Chanting slogans like “No ban, no wall!” and “Refugees are welcome here,” thousands of protesters jammed parts of Detroit Metro Airport Sunday evening.
It was yet another demonstration against President Trump’s executive order that bars arrivals of immigrants from seven majority-Muslim countries.
The order also puts a temporary halt to the country’s refugee program, and an indefinite ban on Syrian refugees.
It was a diverse crowd of many ages and backgrounds at the protest. But the group was united in denouncing the so-called “Muslim ban,” and Trump’s immigration policies more broadly.
U.S. Navy veteran Teresa Viola was at the protest.
“This is not what I fought for,” Viola said. “I was proud to serve my country, but I don’t think this is what my country represents. My country is a country of freedom, it’s a country of liberty, and it’s a country where everyone regardless of religion, background, anything, is welcome and free.”
Protester Caryn Noveck held a sign that read: “Ask me why my mother never met her Hungarian Jewish grandparents.”
“This isn’t just about being a good citizen and having empathy for immigrants,” Noveck said. “It’s extremely personal. And I take it as if Donald Trump and [Trump advisor] Steve Bannon were coming after me personally.”
Nadeem Chauhdry, who came to the U.S. as an immigrant 25 years ago, said “it really saddens me to see that this guy Donald Trump is behaving exactly in the manner of many countries I’ve lived in, including Libya."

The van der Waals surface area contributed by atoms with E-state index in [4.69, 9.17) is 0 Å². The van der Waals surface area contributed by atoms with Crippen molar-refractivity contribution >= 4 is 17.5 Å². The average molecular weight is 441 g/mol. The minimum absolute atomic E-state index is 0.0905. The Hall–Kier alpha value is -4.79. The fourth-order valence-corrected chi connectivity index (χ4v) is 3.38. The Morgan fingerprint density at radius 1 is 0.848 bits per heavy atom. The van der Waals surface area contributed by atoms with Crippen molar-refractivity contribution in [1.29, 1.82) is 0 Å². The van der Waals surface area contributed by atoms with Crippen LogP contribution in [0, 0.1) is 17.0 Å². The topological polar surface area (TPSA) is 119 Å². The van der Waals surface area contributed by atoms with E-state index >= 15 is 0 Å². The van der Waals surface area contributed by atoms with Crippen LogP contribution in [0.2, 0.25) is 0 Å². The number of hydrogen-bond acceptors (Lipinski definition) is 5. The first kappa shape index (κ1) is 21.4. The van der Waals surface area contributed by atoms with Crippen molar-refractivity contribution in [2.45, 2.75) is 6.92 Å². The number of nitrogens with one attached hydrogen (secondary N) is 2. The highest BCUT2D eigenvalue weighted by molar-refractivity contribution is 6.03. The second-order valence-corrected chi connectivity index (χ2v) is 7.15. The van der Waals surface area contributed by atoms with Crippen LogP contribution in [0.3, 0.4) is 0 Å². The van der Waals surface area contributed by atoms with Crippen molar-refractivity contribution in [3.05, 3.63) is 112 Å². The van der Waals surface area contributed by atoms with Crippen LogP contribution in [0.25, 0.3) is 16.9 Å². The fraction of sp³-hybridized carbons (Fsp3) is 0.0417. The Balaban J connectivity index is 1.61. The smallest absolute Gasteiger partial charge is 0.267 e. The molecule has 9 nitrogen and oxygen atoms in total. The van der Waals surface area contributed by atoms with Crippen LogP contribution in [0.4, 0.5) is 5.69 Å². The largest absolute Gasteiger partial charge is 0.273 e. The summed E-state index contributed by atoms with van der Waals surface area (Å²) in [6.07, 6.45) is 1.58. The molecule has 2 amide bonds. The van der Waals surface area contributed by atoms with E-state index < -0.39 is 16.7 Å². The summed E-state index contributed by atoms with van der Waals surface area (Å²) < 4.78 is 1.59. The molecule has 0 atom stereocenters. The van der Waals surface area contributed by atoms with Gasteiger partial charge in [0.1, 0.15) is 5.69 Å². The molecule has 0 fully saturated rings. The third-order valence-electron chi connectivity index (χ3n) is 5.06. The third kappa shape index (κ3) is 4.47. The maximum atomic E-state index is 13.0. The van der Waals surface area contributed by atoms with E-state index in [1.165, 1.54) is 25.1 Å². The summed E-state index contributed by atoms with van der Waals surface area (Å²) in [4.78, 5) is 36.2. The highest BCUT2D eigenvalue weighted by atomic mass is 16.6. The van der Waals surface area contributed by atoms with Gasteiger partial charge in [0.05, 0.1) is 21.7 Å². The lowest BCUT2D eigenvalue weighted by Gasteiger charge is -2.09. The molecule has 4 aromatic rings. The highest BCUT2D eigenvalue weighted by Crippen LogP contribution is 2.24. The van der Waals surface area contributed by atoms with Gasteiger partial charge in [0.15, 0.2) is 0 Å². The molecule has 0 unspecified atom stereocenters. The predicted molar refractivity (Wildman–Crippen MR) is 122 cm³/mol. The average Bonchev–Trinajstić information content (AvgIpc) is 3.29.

“This is not the America all of us know. Something has got to be done to reverse this.”
This was the largest of several anti-Trump protests staged across Metro Detroit on Sunday.
Unlike spontaneous protests at other airports nationwide, organizers coordinated with security at Detroit Metro. There were no reported incidents or arrests.
Still unclear is how many people have been detained or turned away at Metro, or other Michigan points of entry, since Trump signed the executive order Friday.
The Department of Homeland Security has not released that information, even to members of Congress or immigration attorneys. That has added to ongoing confusion about who is covered under the order, and how their cases are being handled in the face of numerous court challenges.
Michael Steinberg, an attorney with the Michigan ACLU, says the organization knows that some U.S. green card holders “were detained briefly” this weekend after landing at Metro.
“They were detained, they were being asked questions about their political views, and their cell phones were searched,” Steinberg said. “They were coerced into signing consent agreements to allow the government to track and monitor their phones.”
So far, no information has been released about green card or visa-holding U.S. residents detained at other Michigan points of entry, such as the Detroit-Windsor international border crossing.
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